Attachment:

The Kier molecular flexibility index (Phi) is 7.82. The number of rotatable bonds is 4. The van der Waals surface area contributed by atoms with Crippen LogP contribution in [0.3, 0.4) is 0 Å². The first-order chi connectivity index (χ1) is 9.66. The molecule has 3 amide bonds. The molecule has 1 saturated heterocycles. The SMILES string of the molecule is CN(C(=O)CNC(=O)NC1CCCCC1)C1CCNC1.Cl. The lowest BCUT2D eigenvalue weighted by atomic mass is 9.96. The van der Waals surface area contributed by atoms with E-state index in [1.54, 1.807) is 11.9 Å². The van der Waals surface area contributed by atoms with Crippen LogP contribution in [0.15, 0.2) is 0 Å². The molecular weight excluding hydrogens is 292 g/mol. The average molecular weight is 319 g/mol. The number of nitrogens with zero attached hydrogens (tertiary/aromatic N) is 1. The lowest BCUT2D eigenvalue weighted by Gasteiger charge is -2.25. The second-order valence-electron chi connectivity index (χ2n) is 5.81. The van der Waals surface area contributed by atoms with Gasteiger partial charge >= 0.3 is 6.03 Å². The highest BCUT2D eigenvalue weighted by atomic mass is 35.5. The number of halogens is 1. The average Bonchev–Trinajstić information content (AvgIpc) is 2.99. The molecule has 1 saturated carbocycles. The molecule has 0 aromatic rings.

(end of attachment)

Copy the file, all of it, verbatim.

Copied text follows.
The Kier molecular flexibility index (Phi) is 7.82. The number of rotatable bonds is 4. The van der Waals surface area contributed by atoms with Crippen LogP contribution in [0.3, 0.4) is 0 Å². The first-order chi connectivity index (χ1) is 9.66. The molecule has 3 amide bonds. The molecule has 1 saturated heterocycles. The SMILES string of the molecule is CN(C(=O)CNC(=O)NC1CCCCC1)C1CCNC1.Cl. The lowest BCUT2D eigenvalue weighted by atomic mass is 9.96. The van der Waals surface area contributed by atoms with E-state index in [1.54, 1.807) is 11.9 Å². The van der Waals surface area contributed by atoms with Crippen LogP contribution in [0.15, 0.2) is 0 Å². The molecular weight excluding hydrogens is 292 g/mol. The average molecular weight is 319 g/mol. The number of nitrogens with zero attached hydrogens (tertiary/aromatic N) is 1. The lowest BCUT2D eigenvalue weighted by Gasteiger charge is -2.25. The second-order valence-electron chi connectivity index (χ2n) is 5.81. The van der Waals surface area contributed by atoms with Gasteiger partial charge >= 0.3 is 6.03 Å². The highest BCUT2D eigenvalue weighted by atomic mass is 35.5. The number of halogens is 1. The average Bonchev–Trinajstić information content (AvgIpc) is 2.99. The molecule has 1 saturated carbocycles. The molecule has 0 aromatic rings.